Pitre: The Bread of the Presence

How did the early Christians start to identify the Bread of the Eucharist with the Body of Christ? The answer, of course, lies in Leviticus.

In The Last Supper, Pitre asks how early Christians began to identify the bread of the Eucharistic meal with that of Christ’s body. He says: “There is no evidence that such symbolism was ever associated with the bread of the Jewish Passover or other sacrifices of the Jewish Torah” (p 146). The Last Supper, a paschal feast, usually evokes the memories of the Exodus and of the crossing of the Sea of Reeds into the wilderness on the journey to the Promised Land. The allusions usually stop there for modern Christians who don’t appreciate the full scope of the Evangelists’s allusive thought: we have to bring this all of the way to the Tabernacle.

Pitre links the bread of the Eucharist with that of the Bread of the Presence that was set up in the Temple. Leviticus describes it as such:

“You shall take fine flour and bake twelve loaves from it; two tenths of an ephah shall be in each loaf. And you shall set them in two piles, six in a pile, on the table of pure gold before the Lord. And you shall put pure frankincense on each pile, that it may go with the bread as a memorial portion as a food offering to the Lord. Every Sabbath day Aaron shall arrange it before the Lord regularly; it is from the people of Israel as a covenant forever. And it shall be for Aaron and his sons, and they shall eat it in a holy place, since it is for him a most holy portion out of theLord‘s food offerings, a perpetual due.”

The Table is set up in such a way that the Bread is a Tribute to God, a memorial that causes Israel to always be before the Face of Yahweh. In the same way, the Lampstand is set up behind the Table so that the Lampstand always shines its light on the Bread. It is literally called “the bread of the face” (lehem happanim, Pitre, 146). Both are symbols of the presence of God. Taking the new Bread, in memorial to Jesus, as a tribute to his death in time eternal, sets up half the Eucharist as the new presence of Jesus rather than of God, a wholly Christian development.

It is not at the Most Holy Place, but it is inside the Temple. In this sense, priests can access the Bread, but the layperson cannot. Only the priest can consume the Bread. This is confirmation that Jesus is beginning to make his disciples priests before he sanctifies them by breathing on them. This is the beginning of the restoration of Israel’s priestly ministry: in the Liturgy, all of the Christians of the world, being priests, can partake in the Bread.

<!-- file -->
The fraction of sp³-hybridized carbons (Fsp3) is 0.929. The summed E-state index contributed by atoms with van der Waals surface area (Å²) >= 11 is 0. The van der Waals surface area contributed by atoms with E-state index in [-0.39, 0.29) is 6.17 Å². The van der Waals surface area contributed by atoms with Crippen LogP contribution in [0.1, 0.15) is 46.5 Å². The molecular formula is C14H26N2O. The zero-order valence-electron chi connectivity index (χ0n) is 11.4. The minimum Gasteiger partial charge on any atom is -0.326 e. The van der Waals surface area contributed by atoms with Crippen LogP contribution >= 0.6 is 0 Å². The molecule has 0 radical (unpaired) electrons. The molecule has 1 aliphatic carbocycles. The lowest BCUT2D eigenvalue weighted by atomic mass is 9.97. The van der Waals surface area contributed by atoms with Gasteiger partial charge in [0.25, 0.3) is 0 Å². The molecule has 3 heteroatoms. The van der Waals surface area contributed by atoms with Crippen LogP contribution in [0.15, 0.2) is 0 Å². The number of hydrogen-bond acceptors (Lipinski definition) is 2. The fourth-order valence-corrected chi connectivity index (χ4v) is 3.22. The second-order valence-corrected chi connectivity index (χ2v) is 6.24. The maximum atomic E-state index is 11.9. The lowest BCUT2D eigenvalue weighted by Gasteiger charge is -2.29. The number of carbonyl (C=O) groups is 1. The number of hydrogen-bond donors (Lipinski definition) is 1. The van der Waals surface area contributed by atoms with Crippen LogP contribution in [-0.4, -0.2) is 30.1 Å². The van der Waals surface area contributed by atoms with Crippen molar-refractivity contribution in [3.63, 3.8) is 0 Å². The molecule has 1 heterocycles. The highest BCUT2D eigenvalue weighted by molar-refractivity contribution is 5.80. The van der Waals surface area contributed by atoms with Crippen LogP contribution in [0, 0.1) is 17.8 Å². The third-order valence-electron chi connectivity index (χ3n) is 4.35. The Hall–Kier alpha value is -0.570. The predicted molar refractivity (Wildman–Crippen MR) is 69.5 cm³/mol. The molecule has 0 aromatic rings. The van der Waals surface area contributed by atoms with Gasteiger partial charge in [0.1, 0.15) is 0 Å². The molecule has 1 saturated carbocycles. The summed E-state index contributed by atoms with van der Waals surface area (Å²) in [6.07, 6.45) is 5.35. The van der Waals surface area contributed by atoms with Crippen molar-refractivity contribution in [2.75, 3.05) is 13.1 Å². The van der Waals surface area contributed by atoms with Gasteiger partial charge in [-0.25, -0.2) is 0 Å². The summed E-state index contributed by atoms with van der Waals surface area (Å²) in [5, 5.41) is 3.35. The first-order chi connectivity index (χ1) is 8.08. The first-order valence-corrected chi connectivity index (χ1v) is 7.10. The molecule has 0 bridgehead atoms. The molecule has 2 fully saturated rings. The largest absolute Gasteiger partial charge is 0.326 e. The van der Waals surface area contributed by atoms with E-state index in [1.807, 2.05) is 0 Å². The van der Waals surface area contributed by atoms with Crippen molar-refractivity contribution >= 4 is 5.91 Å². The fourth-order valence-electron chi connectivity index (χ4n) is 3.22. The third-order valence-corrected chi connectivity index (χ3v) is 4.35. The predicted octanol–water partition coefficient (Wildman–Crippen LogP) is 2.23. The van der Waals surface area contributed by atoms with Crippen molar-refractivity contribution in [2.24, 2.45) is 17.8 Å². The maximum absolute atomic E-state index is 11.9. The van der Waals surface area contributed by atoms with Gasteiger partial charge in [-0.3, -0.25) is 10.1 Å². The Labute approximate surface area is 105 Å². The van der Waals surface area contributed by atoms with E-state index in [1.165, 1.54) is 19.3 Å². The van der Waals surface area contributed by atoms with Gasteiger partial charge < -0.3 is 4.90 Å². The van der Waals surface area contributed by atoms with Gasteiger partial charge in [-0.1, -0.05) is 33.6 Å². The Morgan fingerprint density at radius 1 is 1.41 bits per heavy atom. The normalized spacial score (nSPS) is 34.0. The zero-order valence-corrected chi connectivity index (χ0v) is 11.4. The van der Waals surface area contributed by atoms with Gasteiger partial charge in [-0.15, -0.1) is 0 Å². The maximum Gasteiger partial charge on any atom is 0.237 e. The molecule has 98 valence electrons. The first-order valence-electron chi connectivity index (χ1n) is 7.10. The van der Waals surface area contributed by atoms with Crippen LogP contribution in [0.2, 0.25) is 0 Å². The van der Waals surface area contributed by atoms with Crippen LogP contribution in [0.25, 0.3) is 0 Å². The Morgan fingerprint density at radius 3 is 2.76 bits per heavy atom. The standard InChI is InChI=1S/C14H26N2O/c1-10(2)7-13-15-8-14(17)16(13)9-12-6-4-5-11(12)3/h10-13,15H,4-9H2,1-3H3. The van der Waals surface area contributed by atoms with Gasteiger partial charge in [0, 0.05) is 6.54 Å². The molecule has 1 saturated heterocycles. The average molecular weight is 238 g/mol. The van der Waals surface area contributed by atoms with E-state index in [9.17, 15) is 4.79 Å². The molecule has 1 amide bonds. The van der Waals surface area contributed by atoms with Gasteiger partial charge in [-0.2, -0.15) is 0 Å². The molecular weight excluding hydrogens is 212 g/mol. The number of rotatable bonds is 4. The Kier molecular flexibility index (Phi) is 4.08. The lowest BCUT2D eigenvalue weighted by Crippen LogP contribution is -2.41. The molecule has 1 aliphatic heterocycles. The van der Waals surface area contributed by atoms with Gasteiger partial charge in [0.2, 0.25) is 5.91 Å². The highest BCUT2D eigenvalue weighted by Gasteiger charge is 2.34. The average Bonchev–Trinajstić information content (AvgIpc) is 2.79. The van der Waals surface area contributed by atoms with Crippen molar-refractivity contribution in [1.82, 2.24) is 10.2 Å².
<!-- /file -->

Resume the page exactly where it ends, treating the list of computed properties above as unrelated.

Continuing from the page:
The Last Supper is strategically placed after the cleansing of the Temple. Jesus visits the Temple three times, recreating the three times that a priest would visit a leprous house. On the final time, he completely cleanses it by throwing over all of the tables of the moneychangers. “In recent years, a number of scholars have suggested that Jesus’ act of cleansing the Temple should be interpreted as a prophetic sign of the destruction of the old temple cult and its restoration and replacement by a new Temple.” (Pitre, 144). After Jesus destroys the Temple, he sets up a new Table, where the disciples take the bread of the presence of Jesus and take and eat it. A new Peace Meal with God is established at the death of Christ and the symbolic death of the Old Covenant.

He cites the Early Church in response to this:

Origen writes about the Eucharist:

“The precept is given [about the Bread of the Presence, Leviticus 24:5-9] that, without ceasing, twelve loaves are placed in the sight of the Lord, so that the memory of the twelve tribes is always to be held before them. Through these things, a certain plea or supplication arises for each of the tribes…. Therefore, if you recall more intently the church’s mysteries, you will find the image of the future truth anticipated in these things written in the law.”

Origen, On Leviticus 13

The mysteries, of course, refer to the sacraments of the Church. For Origen, the mysteries of the Church are based on the model that God puts forward in the Law. To understand what the Church does, one must understand what the Law said.

More to that, Cyril of Jerusalem says:

In the Old Covenant there were the loaves of proposition [The Bread of the Presence], but they, being of the Old Covenant, have come to an end. In the New Covenant there is a heavenly bread and a cup of salvation that sanctify the soul and body. […] Therefore, do not consider them as bare bread and wine; for, according to the declaration of the Master, they are Body and Blood.

The Eucharist, the new Bread of the Presence, symbolizes something more than just bread because the Bread of the Presence symbolizes something more than just bread. It is a Tribute, a remembrance, of the present God who dwells among us.

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